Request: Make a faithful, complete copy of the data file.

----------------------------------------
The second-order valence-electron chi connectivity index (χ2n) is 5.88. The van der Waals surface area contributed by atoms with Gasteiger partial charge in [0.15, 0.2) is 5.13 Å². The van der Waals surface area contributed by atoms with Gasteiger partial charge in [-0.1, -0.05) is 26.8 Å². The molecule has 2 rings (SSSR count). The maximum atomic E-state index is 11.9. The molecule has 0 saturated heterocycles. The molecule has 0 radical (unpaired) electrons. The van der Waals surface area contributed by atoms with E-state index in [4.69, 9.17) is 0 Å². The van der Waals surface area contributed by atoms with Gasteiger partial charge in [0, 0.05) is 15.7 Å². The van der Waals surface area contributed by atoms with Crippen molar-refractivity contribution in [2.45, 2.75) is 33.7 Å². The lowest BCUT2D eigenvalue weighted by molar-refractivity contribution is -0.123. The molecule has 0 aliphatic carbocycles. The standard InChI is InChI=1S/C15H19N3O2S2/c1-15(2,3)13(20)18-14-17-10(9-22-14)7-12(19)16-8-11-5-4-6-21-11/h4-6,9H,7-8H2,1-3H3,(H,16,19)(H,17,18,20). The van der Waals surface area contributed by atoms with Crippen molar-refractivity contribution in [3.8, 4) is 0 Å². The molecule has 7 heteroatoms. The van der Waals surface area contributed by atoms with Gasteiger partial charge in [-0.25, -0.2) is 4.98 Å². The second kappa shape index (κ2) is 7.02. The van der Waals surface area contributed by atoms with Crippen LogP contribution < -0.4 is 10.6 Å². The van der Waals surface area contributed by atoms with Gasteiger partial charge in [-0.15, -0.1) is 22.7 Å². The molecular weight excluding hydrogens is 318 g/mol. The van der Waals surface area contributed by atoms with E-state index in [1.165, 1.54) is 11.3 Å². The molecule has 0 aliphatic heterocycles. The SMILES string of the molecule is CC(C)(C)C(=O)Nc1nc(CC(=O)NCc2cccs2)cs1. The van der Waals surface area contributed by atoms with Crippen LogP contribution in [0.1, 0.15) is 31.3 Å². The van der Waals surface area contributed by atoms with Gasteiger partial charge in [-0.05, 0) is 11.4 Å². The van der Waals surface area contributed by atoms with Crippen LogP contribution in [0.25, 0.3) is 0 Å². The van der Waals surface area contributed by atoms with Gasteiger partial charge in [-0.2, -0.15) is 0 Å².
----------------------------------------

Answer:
The second-order valence-electron chi connectivity index (χ2n) is 5.88. The van der Waals surface area contributed by atoms with Gasteiger partial charge in [0.15, 0.2) is 5.13 Å². The van der Waals surface area contributed by atoms with Gasteiger partial charge in [-0.1, -0.05) is 26.8 Å². The molecule has 2 rings (SSSR count). The maximum atomic E-state index is 11.9. The molecule has 0 saturated heterocycles. The molecule has 0 radical (unpaired) electrons. The van der Waals surface area contributed by atoms with E-state index in [4.69, 9.17) is 0 Å². The van der Waals surface area contributed by atoms with Gasteiger partial charge in [0, 0.05) is 15.7 Å². The van der Waals surface area contributed by atoms with Crippen molar-refractivity contribution in [2.45, 2.75) is 33.7 Å². The lowest BCUT2D eigenvalue weighted by molar-refractivity contribution is -0.123. The molecule has 0 aliphatic carbocycles. The standard InChI is InChI=1S/C15H19N3O2S2/c1-15(2,3)13(20)18-14-17-10(9-22-14)7-12(19)16-8-11-5-4-6-21-11/h4-6,9H,7-8H2,1-3H3,(H,16,19)(H,17,18,20). The van der Waals surface area contributed by atoms with Crippen molar-refractivity contribution in [3.8, 4) is 0 Å². The molecule has 7 heteroatoms. The van der Waals surface area contributed by atoms with Gasteiger partial charge in [-0.25, -0.2) is 4.98 Å². The second kappa shape index (κ2) is 7.02. The van der Waals surface area contributed by atoms with Crippen LogP contribution < -0.4 is 10.6 Å². The van der Waals surface area contributed by atoms with Gasteiger partial charge in [-0.15, -0.1) is 22.7 Å². The molecular weight excluding hydrogens is 318 g/mol. The van der Waals surface area contributed by atoms with E-state index in [1.165, 1.54) is 11.3 Å². The molecule has 0 aliphatic heterocycles. The SMILES string of the molecule is CC(C)(C)C(=O)Nc1nc(CC(=O)NCc2cccs2)cs1. The van der Waals surface area contributed by atoms with Crippen LogP contribution in [0.1, 0.15) is 31.3 Å². The van der Waals surface area contributed by atoms with Gasteiger partial charge in [-0.05, 0) is 11.4 Å². The van der Waals surface area contributed by atoms with Crippen LogP contribution in [0.25, 0.3) is 0 Å². The van der Waals surface area contributed by atoms with Gasteiger partial charge in [-0.2, -0.15) is 0 Å².